Desire and Disorder: Fevers, Fictions, and Feeling in English Georgian Culture

Bucknell University Press, 2007 - 297 páginas
This book situates eighteenth-century medical fever texts in the broader framework of sentimental culture, reading works by physicians like Sir Richard Manningham, George Fordyce, John Leake, James Carmichael Smyth, and James Lind against various fictions of the period - novels like Frances Sheridan's Memoirs of Miss Sidney Bidulph, Sarah Fielding's The Adventures of David Simple and Volume the Last, Mary Wollstonecraft's Maria, J. W. Orderson's Creoleana, William Godwin's Caleb Williams, Charles Dickens' Bleak House, and poetry like James Grainger's The Sugar Cane and Anna Letitia Barbauld's Epistle to William Wilberforce. These juxtapositions not only reveal the degree to which physicians deployed the sentimental discourse used by literary artists but also demonstrate that fever as a disease and metaphor was a highly fluid construct, evoked for different reasons and shaped

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Cordial Remedies Fevers Female Patients and Sympathetic Practitioners
Disqualified for Labor Puerperal Fever Lyingin Hospitals and Mary Wollstonecrafts Wrongs of Woman
Breaking thro Stone Walls Jail Fever and Sentimental Reform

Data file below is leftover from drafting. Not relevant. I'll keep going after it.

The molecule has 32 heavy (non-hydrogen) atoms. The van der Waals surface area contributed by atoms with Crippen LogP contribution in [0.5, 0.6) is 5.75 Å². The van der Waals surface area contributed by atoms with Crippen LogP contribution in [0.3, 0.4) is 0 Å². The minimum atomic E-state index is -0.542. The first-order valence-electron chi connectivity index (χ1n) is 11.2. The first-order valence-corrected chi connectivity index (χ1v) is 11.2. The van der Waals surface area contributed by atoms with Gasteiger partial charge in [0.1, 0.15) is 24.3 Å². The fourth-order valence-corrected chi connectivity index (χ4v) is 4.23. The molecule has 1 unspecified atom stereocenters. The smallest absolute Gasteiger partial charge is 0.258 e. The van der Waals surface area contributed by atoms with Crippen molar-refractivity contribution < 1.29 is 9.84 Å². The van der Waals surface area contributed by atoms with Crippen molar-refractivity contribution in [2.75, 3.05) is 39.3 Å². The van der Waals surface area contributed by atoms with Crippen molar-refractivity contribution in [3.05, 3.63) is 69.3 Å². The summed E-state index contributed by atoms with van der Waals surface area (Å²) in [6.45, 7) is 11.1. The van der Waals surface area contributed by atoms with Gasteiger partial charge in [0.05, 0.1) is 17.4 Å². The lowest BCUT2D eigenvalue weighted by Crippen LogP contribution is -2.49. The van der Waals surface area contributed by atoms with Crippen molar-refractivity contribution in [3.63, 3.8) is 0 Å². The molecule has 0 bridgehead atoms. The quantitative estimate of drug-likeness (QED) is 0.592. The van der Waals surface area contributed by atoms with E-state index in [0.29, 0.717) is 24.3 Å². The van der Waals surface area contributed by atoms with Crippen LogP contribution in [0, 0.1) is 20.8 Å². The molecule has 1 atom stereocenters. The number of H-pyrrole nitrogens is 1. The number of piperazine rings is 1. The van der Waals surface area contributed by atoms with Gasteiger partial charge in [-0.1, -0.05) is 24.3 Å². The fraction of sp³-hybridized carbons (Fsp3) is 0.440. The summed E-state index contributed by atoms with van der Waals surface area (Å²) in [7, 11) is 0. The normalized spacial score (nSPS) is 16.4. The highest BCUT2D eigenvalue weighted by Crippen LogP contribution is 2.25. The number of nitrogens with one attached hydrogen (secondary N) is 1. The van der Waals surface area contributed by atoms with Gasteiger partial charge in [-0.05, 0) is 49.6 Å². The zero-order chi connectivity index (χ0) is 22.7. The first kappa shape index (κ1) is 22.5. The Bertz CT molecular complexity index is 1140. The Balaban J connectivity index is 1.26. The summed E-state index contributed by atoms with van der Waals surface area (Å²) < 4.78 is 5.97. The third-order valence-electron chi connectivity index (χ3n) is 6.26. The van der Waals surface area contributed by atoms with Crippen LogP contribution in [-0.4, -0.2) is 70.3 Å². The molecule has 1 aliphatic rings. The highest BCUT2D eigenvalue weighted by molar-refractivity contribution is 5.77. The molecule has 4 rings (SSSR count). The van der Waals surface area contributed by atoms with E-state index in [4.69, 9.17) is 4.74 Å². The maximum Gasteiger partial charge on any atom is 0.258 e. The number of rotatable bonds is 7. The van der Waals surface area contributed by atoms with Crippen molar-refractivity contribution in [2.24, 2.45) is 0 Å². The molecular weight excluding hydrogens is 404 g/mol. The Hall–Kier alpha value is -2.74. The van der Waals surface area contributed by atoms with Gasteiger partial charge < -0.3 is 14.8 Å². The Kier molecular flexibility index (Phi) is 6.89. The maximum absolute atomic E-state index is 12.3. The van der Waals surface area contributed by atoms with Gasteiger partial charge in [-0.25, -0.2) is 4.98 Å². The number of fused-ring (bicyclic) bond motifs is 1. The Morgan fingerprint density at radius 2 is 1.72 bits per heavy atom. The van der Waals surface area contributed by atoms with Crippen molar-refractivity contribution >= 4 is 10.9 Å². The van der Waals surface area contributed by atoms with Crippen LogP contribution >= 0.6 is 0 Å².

Insalubrious Regions Tropical Fevers Sensibility and Slavery in the British Caribbean
Sure Contagion Pathologizing Creole Culture
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Página 18 - Sir, (continued he) there is all the difference in the world between characters of nature and characters of manners; and there is the difference between the characters of Fielding and those of Richardson. Characters of manners are very entertaining; but they are to be understood, by a more superficial observer, than characters of nature, where a man must dive into the recesses of the human heart.
Página 279 - A | PROPOSAL | FOR | Making an Effectual Provision | FOR THE | POOR, FOR Amending their MORALS, | AND FOR | Rendering them useful MEMBERS of the | SOCIETY.

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